Wolfe's characters live in the same amoral wasteland that Percy sets up in Lancelot; a combination of Rousseauian Romanticism ("You're good--it's society that corrupts you") and pop psychology ("It's not your fault--you were made this way") has created a world in which no one has any faults, let alone sins. For example, one of the book's protagonists, Sherman McCoy, gets caught in flagrante delicto by his wife and manages to successfully convince himself none of it is his fault:
It was in the air! It was a wave! Everywhere! Inescapable!...Sex!...There for the taking!...It walked down the street, as bold as you please!...It was splashed all over the shops! If you were a young man and halfway alive, what chance did you have?By the end of the chapter, Sherman has convinced himself that his wife is a "bitch" and had it coming to her. Bad faith reigns, and we're responsible only for our successes--if, that is, we have any failures at all.
But Sherman's undebateable sin is not his adultery--after all, he slips right out of that one--but his complicity in a hit-and-run. As he and his mistress, Maria, are lost in the Bronx, his Mercedes stalls, and two young black men approach him and ask if he needs help. Without warning, he attacks them, and as he jumps back into the car, Maria gets it started and backs into one of the men, putting him into a coma. The pair speed away and decide not to say anything to the cops, not wanting their adultery to be discovered.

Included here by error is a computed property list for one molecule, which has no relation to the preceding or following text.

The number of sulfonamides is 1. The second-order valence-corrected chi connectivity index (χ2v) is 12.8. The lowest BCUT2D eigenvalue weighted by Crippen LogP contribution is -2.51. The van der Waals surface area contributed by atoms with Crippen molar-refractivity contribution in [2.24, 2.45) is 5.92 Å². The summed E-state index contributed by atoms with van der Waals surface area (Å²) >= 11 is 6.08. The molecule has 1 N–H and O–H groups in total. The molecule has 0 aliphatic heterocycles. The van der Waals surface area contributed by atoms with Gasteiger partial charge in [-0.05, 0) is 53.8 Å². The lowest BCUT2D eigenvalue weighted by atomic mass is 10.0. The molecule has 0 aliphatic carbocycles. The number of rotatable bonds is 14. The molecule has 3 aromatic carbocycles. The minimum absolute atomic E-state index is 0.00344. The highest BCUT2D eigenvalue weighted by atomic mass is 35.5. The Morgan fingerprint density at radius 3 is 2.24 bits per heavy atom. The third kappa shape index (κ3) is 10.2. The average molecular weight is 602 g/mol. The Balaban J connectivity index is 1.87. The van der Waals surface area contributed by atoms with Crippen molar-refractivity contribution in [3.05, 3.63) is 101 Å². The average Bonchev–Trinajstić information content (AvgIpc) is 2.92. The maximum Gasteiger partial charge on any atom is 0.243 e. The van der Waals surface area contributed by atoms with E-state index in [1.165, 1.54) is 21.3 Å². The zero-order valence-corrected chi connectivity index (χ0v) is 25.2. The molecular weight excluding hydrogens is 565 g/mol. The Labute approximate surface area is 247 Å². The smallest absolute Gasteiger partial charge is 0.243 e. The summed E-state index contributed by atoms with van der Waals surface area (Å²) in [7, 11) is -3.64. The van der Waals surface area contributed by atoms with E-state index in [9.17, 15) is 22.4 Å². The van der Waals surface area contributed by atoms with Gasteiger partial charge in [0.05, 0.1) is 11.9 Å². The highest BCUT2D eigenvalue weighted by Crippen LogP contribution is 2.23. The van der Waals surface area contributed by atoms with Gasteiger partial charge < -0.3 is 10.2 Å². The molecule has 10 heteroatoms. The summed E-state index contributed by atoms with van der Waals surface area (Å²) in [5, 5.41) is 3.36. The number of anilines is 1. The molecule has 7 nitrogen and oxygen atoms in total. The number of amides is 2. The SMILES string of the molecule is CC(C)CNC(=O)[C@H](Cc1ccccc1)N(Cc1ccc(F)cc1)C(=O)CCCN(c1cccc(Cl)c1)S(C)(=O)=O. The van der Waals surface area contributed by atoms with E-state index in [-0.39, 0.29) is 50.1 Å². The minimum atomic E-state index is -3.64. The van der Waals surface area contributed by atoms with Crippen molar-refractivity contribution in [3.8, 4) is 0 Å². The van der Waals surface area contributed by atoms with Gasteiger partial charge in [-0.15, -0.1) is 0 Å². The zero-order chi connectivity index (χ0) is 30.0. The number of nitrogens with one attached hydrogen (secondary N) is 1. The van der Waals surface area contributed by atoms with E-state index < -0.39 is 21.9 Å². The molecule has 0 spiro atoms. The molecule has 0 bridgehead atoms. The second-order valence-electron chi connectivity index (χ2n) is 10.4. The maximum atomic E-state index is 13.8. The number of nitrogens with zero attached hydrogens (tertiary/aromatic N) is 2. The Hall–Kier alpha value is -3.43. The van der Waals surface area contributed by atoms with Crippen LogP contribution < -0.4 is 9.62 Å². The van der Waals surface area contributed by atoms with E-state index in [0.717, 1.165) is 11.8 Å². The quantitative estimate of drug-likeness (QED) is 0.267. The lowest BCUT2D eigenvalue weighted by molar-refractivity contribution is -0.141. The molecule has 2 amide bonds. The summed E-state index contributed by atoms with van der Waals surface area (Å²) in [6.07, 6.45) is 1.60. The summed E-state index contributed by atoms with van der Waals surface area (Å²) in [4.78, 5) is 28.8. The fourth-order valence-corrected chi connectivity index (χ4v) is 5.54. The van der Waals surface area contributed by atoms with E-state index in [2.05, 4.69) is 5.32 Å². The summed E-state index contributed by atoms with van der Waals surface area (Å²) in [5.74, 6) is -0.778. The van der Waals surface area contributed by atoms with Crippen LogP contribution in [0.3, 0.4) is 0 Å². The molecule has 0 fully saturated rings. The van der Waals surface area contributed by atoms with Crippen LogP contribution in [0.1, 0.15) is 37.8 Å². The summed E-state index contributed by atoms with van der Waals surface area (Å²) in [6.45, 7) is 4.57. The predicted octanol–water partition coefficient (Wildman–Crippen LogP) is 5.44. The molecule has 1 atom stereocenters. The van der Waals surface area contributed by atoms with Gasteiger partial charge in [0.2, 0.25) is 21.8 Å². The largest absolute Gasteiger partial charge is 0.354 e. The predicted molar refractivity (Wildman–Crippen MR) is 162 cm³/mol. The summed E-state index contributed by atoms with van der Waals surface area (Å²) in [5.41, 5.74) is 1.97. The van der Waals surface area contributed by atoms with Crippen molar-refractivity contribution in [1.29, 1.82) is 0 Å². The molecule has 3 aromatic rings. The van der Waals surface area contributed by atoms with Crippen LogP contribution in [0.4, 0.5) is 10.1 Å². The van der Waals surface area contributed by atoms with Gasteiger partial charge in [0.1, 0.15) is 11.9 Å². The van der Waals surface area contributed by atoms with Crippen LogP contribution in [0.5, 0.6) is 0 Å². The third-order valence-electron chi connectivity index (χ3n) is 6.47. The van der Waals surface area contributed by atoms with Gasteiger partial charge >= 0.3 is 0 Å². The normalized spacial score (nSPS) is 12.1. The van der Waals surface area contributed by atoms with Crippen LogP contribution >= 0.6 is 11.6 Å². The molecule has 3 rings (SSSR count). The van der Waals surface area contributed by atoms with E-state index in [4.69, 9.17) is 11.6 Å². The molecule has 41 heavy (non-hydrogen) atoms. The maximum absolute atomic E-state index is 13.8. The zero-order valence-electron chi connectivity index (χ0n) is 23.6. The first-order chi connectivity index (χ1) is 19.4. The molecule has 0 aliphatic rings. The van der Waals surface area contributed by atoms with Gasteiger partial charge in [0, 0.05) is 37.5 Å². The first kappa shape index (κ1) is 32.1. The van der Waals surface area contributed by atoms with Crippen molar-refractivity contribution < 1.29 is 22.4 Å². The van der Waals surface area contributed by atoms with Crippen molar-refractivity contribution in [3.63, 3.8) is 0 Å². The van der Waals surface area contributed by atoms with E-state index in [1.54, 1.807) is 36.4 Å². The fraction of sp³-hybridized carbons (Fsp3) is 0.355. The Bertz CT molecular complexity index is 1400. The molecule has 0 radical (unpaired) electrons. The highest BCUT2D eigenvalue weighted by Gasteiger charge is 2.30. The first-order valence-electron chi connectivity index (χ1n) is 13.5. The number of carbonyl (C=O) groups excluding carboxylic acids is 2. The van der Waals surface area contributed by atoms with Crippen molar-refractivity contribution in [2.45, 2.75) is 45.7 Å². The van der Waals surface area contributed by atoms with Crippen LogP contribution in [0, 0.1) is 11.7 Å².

Sherman is a bonds trader at Pierce and pierce, a wealthy and successful man (he calls himself a "Master of the Universe" when he's not naming his erection "King Priapus") whose life and selfhood are subsumed by his work. No pangs of conscience are allowed through the gates of his 50th-floor fortress, not even when his wife discovers his adultery. But his role in this possible homicide makes it impossible for him to work; he can only think about the damage his sin may cause to his life and reputation.
Now, I realized that's not exactly redemption and is still full of the selfishness that characterizes the rest of his life, but this event has shocked him and made him aware of his own responsibility for what appears to be the first time ever. The old world is shattered, and perhaps he can build a new one. He even develops, as Lance Lamar suggests, as newfound need for God; one section closes with Sherman (who once considered praising his grade-school-age daughter for doubting the existence of God) begging the Almighty for assistance--financial assistance, sure, but assistance.
I'm only about 170 pages into this 700-page novel, though, so I'm sure all this is going to be complicated.